BALTIMORE, Oct. 10 (UPI) -- U.S. astronomers are preparing to end the mission of the space telescope known as FUSE after more than eight years of studying the universe.
FUSE -- the Far Ultraviolet Spectroscopic Explorer -- was a Johns Hopkins University-managed mission for the National Aeronautics and Space Administration that complemented the Hubble Space Telescope with observations at short ultraviolet light wavelengths below the range in which Hubble operates.
The original, three-year FUSE science mission was extended by NASA three times.
Astronomers from around the world published more than 1,200 papers based on data from FUSE, which was launched in June 1999. Among many discoveries enabled by data from the 18-foot-tall, 3,000-pound satellite was the first observation of molecular nitrogen outside our solar system.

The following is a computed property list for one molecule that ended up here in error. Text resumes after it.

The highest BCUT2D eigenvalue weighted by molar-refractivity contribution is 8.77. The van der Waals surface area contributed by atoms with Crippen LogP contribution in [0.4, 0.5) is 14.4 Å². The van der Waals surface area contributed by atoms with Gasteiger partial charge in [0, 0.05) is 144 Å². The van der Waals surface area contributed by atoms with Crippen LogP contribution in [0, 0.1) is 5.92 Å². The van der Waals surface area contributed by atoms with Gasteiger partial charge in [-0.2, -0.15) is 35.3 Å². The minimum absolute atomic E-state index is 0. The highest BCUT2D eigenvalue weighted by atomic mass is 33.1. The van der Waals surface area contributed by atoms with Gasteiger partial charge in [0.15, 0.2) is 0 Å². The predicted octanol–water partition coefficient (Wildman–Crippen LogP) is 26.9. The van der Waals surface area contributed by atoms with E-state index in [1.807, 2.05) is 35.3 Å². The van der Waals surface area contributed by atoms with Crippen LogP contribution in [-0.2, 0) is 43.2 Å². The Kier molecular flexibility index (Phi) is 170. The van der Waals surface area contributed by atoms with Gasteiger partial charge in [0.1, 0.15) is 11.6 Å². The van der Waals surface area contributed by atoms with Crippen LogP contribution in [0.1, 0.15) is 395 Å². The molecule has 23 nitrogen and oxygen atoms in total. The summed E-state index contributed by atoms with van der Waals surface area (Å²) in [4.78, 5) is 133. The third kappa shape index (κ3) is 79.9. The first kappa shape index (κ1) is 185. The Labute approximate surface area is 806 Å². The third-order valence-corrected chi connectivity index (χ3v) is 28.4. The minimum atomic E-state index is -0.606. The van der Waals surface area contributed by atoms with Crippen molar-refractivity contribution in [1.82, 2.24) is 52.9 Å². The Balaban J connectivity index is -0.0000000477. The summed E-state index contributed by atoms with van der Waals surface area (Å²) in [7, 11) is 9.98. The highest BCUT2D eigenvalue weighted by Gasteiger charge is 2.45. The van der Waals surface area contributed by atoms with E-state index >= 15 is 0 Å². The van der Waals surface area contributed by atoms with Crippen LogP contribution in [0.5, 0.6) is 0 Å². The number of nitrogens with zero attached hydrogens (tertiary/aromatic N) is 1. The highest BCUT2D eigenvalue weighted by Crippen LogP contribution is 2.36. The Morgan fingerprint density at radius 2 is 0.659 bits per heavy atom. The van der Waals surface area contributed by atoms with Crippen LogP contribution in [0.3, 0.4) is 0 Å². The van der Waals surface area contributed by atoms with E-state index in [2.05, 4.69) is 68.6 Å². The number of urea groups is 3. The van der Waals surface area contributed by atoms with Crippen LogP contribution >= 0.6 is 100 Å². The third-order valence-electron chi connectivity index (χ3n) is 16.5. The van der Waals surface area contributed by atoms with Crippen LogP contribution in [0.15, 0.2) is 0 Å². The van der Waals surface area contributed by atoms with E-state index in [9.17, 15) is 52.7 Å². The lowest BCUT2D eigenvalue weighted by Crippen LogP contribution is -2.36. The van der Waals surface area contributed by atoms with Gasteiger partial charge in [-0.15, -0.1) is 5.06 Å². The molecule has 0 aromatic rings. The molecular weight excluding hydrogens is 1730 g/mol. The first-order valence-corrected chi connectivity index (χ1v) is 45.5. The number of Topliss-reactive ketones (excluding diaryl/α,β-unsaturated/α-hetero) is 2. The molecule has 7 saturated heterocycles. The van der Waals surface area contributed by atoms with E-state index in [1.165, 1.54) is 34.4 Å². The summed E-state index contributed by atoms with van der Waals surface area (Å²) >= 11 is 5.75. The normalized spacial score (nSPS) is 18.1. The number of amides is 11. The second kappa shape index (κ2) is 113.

But Oct. 18, FUSE gets "put to sleep," said research Professor Bill Blair, the project's chief of operations. After approximately 30 years the satellite telescope's orbit will decay and FUSE will be incinerated as it re-enters Earth's atmosphere.
"After (Oct. 18) FUSE will be just another piece of space junk, orbiting the earth every 100 minutes or so," said Blair. "It is a sad and ignominious end to such an outstandingly successful mission.